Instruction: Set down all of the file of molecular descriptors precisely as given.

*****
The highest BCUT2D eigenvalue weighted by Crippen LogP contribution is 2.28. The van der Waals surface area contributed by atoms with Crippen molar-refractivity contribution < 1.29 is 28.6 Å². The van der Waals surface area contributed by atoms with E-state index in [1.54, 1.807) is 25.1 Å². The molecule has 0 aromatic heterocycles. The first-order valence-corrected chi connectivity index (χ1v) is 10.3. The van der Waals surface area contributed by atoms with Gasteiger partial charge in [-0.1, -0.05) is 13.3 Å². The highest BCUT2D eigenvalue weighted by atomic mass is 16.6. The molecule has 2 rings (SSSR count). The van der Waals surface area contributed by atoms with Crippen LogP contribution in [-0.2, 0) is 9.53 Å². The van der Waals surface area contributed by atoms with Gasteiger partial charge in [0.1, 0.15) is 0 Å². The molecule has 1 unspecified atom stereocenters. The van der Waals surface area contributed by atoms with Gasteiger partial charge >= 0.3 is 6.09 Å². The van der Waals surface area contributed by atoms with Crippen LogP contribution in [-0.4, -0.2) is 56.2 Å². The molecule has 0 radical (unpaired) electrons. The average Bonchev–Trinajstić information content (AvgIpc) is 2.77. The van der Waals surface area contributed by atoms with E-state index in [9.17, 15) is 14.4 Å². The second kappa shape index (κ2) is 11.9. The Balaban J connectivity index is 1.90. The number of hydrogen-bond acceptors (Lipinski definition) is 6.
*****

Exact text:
The highest BCUT2D eigenvalue weighted by Crippen LogP contribution is 2.28. The van der Waals surface area contributed by atoms with Crippen molar-refractivity contribution < 1.29 is 28.6 Å². The van der Waals surface area contributed by atoms with E-state index in [1.54, 1.807) is 25.1 Å². The molecule has 0 aromatic heterocycles. The first-order valence-corrected chi connectivity index (χ1v) is 10.3. The van der Waals surface area contributed by atoms with Gasteiger partial charge in [-0.1, -0.05) is 13.3 Å². The highest BCUT2D eigenvalue weighted by atomic mass is 16.6. The molecule has 2 rings (SSSR count). The van der Waals surface area contributed by atoms with Crippen LogP contribution in [-0.2, 0) is 9.53 Å². The van der Waals surface area contributed by atoms with Gasteiger partial charge in [0.1, 0.15) is 0 Å². The molecule has 1 unspecified atom stereocenters. The van der Waals surface area contributed by atoms with Gasteiger partial charge >= 0.3 is 6.09 Å². The van der Waals surface area contributed by atoms with Crippen LogP contribution in [-0.4, -0.2) is 56.2 Å². The molecule has 0 radical (unpaired) electrons. The average Bonchev–Trinajstić information content (AvgIpc) is 2.77. The van der Waals surface area contributed by atoms with E-state index in [9.17, 15) is 14.4 Å². The second kappa shape index (κ2) is 11.9. The Balaban J connectivity index is 1.90. The number of hydrogen-bond acceptors (Lipinski definition) is 6.